Classic YouTube clip breakdown
Tonight, the Toronto Maple Leafs will open the NHL draft by making the first overall pick, one they'll presumably use to select franchise center Auston Matthews. It's the first time they've had the top choice since they took Wendel Clark in 1985, a moment we covered in this space a while back.
But today, in honor of the Leafs' big moment, let's go back 22 years to the opening round of the 1994 draft. The Leafs don't own the top pick, but they're about to make some history with a first overall selection. Two of them, in fact.
- It's June 28, 1994, and we're in Hartford. We're a few picks in, and we'll get to those names in a few minutes, but you'll have to trust me when I say it doesn't really matter. The most memorable moment of the draft is about to play out, because the Leafs and Nordiques are about to drop the biggest draft floor trade in NHL history on us.
- "Blockbuster. Don't think video, think trade." You're just going to have to trust me, kids, that line made sense in 1994. Ask your grandparents.
- Just to be clear, you're watching that night's broadcast of TSN's SportsDesk, which was basically the Canadian SportsCenter. Remember, this is 1994 and nobody has the internet yet, which means many of the viewers tuning in have no idea that the trade has taken place. And yet instead of going straight to the details, they make us watch the entire trade announcement. That's cruel and beautiful at the same time.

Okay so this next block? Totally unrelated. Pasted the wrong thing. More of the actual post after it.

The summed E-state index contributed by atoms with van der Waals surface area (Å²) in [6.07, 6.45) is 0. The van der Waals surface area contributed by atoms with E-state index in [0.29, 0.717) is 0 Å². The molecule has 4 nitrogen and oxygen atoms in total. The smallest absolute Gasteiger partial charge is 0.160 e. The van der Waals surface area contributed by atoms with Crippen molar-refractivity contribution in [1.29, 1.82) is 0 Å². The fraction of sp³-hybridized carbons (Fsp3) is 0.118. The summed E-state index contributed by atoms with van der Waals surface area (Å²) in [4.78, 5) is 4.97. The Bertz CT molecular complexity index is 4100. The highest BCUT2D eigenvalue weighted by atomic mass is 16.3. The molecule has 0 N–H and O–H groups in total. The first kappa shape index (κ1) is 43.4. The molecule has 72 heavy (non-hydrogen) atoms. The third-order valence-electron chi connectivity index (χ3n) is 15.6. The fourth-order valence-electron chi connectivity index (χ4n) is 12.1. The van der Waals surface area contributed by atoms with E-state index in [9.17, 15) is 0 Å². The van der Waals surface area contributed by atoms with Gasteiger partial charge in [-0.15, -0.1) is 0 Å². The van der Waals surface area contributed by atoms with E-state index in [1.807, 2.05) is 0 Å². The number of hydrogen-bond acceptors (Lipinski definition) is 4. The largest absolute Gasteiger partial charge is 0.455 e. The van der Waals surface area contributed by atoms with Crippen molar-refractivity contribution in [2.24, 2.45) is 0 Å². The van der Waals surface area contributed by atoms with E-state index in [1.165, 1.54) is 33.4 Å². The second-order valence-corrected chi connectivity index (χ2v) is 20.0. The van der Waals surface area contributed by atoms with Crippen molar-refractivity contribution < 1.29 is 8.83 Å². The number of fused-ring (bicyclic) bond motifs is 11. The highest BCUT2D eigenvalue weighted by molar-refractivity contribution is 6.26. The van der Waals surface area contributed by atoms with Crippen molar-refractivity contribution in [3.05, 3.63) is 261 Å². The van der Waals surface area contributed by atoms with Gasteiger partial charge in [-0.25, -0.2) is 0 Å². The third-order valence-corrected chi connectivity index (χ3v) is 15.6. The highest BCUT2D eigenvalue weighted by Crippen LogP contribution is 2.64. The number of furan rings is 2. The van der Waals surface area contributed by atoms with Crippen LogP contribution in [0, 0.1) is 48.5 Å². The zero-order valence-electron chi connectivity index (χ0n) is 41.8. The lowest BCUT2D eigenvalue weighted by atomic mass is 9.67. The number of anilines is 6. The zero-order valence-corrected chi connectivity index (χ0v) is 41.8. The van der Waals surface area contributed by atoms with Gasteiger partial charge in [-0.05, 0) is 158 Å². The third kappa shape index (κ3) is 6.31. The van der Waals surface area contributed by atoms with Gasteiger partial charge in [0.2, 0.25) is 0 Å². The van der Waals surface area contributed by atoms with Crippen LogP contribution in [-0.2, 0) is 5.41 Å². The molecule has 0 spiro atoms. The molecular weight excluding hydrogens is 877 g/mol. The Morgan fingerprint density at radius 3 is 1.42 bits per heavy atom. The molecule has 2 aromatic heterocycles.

- Hey look, it's 1994 Gary Bettman, back before he got a corporate haircut and completely stopped aging. This was just his second NHL draft, so he doesn't quite have the whole "We have a trade to announce" schtick down pat yet, but you can see the early pieces of genius coming together in this announcement. It's like watching Guns N' Roses at the Troubadour.
- The Hartford crowd is so great here, as they basically set the standard for every live trade reaction to come. They ooh and aaw at the various names, especially Mats Sundin, and they're genuinely shocked when Bettman gets to Wendel Clark. There's even one more "ooohhh" at the end, once the gravity of what just happened really sinks in.
- "A few words that shocked those in attendance and hockey fans all over North America." That sounds over the top, but it was kind of true. Again, remember, this was pre-internet, so none of us had any idea it was going to happen. It hadn't been splashed on some team's Instagram feed or broken on Twitter by a dozen different insiders. Back then, it was possible to actually be surprised by things. Don't worry, it was awful.
- Another thing that I can't really find anywhere else to mention: I can vividly remember this happening on a Tuesday, which makes no sense because NHL drafts are always on the weekend. Yet I'm like 99 percent sure it was a Tuesday night. And I'm too afraid to look that up because I'm worried about what other more important events in my life I'd turn out to be wrong about.
- (I'm just kidding. There has never been a more important event in my life than Wendel Clark being traded.)
- Our host runs through the reasons why the Clark trade was such a blockbuster, but feel free to skip all of that and just watch this instead.
- Hey look, it's "the ever steady Sylvain Lefebvre." He was also a surprisingly good fighter. Pretty sure I remember hearing that somewhere.